Paul greets and leaves believers with a wish and a prayer for grace. This is because grace is a dynamic of God that saves us. We can define grace if we turn this five-letter word into an acrostic to spell out:
God’s Riches At Christ’s Expense.
But grace is not just a way God saves us: the grace of God is the dynamic we desperately need to live for Christ.
In Romans 5:2, Paul writes that God has given us access, by faith, to the grace that makes it possible for us to stand for Christ and live a life that glorifies God.
Since grace is always a great need, consider meeting and leaving fellow (& fellowette*) believers with a wish and prayer for grace.
Dick Woodward, 24 February 2012
(*Editor’s discretionary inclusion)
February 9, 2018
“Goodness and mercy shall pursue me all the days of my life.” (Psalm 23:6)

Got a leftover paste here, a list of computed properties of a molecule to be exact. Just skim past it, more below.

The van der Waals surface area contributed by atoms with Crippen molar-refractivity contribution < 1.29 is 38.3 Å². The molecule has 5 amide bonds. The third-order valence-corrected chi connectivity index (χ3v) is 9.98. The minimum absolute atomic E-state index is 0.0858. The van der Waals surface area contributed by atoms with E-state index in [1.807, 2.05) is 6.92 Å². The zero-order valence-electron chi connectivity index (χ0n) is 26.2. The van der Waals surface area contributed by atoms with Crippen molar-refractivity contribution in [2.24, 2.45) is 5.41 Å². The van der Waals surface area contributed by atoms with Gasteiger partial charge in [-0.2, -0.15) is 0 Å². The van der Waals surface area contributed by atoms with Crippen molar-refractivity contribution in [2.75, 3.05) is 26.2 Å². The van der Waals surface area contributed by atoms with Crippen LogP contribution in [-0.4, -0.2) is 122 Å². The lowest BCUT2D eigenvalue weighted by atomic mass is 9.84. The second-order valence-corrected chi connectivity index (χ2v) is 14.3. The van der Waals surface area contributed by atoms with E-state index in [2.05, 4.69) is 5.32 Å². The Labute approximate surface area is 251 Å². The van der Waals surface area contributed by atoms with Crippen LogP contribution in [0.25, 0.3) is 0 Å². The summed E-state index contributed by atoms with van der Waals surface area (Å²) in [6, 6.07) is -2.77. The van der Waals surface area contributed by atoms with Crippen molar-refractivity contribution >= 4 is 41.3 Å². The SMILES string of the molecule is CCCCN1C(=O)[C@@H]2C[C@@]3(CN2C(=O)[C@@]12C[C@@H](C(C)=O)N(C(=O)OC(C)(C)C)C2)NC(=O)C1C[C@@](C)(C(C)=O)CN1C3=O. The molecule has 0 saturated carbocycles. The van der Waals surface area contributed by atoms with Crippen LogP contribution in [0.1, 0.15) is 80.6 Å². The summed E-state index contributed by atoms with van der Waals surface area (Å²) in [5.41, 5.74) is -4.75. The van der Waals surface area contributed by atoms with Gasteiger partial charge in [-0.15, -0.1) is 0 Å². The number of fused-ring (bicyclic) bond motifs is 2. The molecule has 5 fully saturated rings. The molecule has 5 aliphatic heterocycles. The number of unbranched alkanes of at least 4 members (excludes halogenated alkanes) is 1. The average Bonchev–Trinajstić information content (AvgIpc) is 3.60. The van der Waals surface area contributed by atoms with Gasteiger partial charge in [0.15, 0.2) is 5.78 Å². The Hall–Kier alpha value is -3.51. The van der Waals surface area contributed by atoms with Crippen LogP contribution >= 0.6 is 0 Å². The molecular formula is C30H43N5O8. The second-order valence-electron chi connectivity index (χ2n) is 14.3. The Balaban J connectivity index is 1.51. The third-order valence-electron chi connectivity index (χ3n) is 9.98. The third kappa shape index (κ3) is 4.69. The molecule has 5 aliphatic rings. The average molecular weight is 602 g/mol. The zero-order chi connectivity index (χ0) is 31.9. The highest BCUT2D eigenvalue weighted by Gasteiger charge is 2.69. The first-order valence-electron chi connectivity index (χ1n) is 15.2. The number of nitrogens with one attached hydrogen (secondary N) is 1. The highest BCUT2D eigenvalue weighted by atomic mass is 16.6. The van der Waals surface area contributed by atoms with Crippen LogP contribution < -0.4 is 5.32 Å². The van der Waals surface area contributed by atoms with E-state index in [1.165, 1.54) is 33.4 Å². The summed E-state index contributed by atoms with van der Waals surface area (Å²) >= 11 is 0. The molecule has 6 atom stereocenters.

“God is able to make all grace abound toward you, so that you, always, having all sufficiency in all things, may abound unto every good work.” (2 Corinthians 9:8)
Two of the most beautiful words in the Bible are mercy and grace. The mercy of God, which is the unconditional love of God, withholds from us what we deserve, while the grace of God lavishes on us all kinds of blessings we do not deserve, accomplish, or achieve by our own efforts.
As we thank God for our blessings, at the top of the list we should be thankful for God’s mercy that withholds and God’s grace that bestows. The good news of the gospel is that when Christ suffered on the cross for our sins, everything we deserved that we might have peace with God was laid upon Him. (Isaiah 53: 5-6; 2 Corinthians 5:21)